Having given three years of his life (1968-1971) to the Marines, Mueller devoted the rest of his life to law enforcement.

Director Robert S. Mueller- III.jpg

Robert Mueller

A 1973 graduate of the University of Virginia Law School, Mueller served as:

  • United States Attorney for the District of Massachusetts (1986-1987);
  • United States Assistant Attorney General for the Criminal Division (1990-1993);
  • United States Attorney for the Northern District of California (1998-2001);
  • United States Deputy Attorney General (January 20, 2001– May 10, 2001).

On September 4, 2001—seven days before Al-Qaeda’s monstrous 9/11 attacks on Washington and New York—President George W. Bush appointed him director of the Federal Bureau of Investigation (FBI).

Widely praised for his integrity and effectiveness, he served his full 10-year term—the legal maximum.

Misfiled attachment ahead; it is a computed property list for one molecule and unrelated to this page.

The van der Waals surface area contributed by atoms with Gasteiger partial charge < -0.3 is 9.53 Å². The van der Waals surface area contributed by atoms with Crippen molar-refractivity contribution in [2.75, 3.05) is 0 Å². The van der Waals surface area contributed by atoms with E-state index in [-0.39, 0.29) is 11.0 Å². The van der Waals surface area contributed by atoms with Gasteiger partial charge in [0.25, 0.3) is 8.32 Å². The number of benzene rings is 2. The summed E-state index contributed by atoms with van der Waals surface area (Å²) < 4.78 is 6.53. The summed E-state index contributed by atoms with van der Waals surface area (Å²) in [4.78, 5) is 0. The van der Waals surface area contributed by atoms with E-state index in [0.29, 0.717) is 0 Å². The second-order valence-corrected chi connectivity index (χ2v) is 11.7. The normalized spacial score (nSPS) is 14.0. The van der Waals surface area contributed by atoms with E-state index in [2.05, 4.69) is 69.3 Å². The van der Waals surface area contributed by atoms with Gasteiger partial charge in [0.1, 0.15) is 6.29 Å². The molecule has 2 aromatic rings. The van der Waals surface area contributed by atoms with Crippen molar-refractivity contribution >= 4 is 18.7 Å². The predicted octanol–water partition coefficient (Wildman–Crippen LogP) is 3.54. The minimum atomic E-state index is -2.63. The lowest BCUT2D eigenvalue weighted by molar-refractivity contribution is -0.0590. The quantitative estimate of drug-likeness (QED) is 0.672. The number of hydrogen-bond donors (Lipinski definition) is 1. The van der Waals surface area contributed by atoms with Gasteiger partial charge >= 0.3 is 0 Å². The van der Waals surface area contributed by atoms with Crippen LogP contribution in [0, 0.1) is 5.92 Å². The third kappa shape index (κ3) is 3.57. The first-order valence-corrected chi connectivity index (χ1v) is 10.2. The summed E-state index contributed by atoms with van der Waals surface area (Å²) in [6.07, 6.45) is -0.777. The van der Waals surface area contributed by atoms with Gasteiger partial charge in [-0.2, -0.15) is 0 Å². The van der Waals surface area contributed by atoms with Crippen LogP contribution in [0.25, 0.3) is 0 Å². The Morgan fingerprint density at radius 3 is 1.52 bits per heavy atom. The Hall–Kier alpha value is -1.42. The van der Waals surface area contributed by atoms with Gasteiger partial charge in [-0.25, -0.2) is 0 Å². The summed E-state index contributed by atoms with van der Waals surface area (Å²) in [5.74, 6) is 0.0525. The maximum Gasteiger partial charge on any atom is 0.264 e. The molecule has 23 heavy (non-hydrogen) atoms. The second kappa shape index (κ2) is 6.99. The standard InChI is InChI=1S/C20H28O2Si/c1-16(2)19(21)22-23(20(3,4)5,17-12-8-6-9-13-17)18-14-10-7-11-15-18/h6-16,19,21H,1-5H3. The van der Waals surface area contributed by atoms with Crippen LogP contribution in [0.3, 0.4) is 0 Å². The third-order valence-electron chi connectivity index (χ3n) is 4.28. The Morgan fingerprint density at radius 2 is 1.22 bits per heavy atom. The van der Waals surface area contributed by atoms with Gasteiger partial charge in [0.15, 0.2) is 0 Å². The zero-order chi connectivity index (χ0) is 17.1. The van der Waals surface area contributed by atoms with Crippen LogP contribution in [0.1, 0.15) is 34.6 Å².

But when President Barack Obama took office in 2009, he asked Mueller—a lifelong Republican—to stay on for an additional two years until a suitable replacement could be found.

Mueller agreed—and was succeeded by a fellow Justice Department colleague named James Comey.

Retiring from the FBI in 2013 at age 69, Mueller’s 27-year career as a dedicated law enforcer seemed at last to be over. 

Then, on May 9, 2017, President Donald Trump fired Comey as FBI director. There were five reasons for this:

  • Comey had refused to pledge his personal loyalty to Trump. Trump had made the “request” during a private dinner at the White House in January.
  • Comey told Trump that he would always be honest with him. But that didn’t satisfy Trump’s demand that the head of the FBI act as his personal secret police chief—as was the case in the former Soviet Union.